We’ve cancelled a number of posts that we were planning to put up about the COP21 conference. We could, I suppose, like the editors of Charlie Hebdo, insist on our fundamental rights to freedom of expression, but I just don’t think this is the time to be making sarcastic remarks about Paris or President François Hollande.
Last night as events unfolded there was a lot of speculation on French TV about whether the COP21 would be cancelled. I saw none of that this morning, no doubt because it would look like giving in to terrorism. However, with a state of emergency declared for the whole of France, the frontiers closed, and presumably all police leave cancelled, it’s hard to see how the security services could cope with such an event in two weeks’ time.
In addition, the first round of regional elections takes place on December 6th, during the conference. Marine le Pen, leader of the National Front is expected to top the poll in the North Region, which includes Calais, and her niece is expected to do the same in Provence-Côte d’Azur, which includes Marseilles, where rival drug gangs massacre each other with kalashnikovs with monotonous regularity. Security and Islamic radicalism were already hot topics before the events of last night.
The Prime Minister has split the ruling Socialist Party by suggesting that where socialists were trailing in the elections they should form an alliance with Sarkozy’s Republicans in order to keep the National Front out, which provoked Martine Aubrey, Mayor of Lille, daughter of Jacques Delors, and unofficial head of the left wing of the socialists to tell him publicly to f*** off.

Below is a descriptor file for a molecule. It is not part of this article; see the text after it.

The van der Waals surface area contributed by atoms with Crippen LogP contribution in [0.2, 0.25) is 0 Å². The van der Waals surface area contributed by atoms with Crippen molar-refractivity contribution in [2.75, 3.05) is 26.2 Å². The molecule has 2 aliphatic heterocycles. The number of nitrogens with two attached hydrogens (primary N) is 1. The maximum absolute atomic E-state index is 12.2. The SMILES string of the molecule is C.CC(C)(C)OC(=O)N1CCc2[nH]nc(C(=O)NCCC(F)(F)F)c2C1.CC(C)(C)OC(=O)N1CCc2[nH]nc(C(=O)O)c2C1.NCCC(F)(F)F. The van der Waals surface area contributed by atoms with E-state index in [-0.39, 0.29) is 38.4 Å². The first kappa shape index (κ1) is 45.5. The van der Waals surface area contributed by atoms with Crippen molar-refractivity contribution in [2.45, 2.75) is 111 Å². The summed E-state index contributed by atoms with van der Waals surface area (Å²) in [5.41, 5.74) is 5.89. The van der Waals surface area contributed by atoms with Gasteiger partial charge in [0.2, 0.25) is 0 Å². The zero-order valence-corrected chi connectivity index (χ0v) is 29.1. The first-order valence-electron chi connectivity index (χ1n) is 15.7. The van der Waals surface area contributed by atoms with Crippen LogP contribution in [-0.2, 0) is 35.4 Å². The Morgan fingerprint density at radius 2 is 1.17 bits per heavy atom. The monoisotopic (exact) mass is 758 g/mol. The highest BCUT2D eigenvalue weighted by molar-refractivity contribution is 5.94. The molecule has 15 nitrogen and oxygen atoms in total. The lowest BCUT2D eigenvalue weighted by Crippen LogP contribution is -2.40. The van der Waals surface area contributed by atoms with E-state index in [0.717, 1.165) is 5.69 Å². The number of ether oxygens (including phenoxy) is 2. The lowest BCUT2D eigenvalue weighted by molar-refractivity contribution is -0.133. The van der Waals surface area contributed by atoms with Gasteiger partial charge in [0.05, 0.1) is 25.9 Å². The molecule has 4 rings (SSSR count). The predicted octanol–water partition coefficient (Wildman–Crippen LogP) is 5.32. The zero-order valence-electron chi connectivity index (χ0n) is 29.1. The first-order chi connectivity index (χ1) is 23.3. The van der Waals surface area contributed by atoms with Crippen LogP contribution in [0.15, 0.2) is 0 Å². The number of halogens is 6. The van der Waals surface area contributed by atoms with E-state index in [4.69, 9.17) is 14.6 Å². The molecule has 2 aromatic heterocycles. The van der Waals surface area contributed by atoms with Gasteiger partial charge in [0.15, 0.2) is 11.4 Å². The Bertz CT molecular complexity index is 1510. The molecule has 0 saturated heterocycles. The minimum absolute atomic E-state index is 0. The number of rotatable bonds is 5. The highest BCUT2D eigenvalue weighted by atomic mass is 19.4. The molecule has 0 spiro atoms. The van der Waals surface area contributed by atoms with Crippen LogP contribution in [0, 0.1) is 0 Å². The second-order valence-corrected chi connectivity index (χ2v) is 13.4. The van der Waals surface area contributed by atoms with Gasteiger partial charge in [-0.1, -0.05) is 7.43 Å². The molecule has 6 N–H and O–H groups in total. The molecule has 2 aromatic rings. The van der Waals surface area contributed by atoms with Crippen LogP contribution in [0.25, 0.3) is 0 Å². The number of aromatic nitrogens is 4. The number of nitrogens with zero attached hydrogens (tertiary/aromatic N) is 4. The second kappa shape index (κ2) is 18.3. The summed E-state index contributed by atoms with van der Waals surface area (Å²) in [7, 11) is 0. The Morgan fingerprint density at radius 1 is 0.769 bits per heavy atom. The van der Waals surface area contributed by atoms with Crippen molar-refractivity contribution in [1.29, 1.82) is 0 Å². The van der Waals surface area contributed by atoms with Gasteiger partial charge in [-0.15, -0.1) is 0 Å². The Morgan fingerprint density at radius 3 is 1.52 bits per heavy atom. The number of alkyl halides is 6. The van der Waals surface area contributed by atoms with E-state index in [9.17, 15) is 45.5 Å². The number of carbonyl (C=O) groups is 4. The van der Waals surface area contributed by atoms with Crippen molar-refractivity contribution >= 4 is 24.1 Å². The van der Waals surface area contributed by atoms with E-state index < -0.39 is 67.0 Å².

To get a measure of the possible grave ramifications of this tragedy, it’s worth considering the two main TV news items yesterday before the attacks.
Yesterday morning we saw the Interior Minister announcing tough new measures to cut down on arms trafficking, with images of cupboards full of kalashnikovs seized by customs. The journalist explained patiently that these military weapons which circulate freely in the suburbs (“suburbs” in French is a euphemism for “housing estates with large immigrant populations”) could be used by terrorists – the unspoken subtext being that it wasn’t a problem as long as they were used by rival drug gangs to decimate each other. My reaction was that of any normal person: “WTF are you telling us this for, ten months after Charlie Hebdo?”
The second item was the Minister of Finance ecstatic about the return of economic growth – a stupendous 0.3% in the third quarter, practically guaranteeing 1% for the year. Listening to official advice last night to Parisians to stay indoors, with all schools and universities closed etc, it occurred to me that if every French family cancelled one day’s shopping in the current quarter, that 1% growth would be wiped out overnight.
If these considerations seem trivial compared with what happened in Paris last night (not to mention what happened in Turkey, the Sinai, Beirut, and what is happening in Iraq and Syria day and night) I have one more trivial fact to add.
Like most of France, I spent yesterday evening zapping between TV channels. The main commercial channel and the second regional state channel had both cancelled their programmes and did a good job of covering events. The main state channel France2 (the one that sacked weatherman Philippe Verdier) continued with its normal programme – a debate about climate change. I didn’t watch it.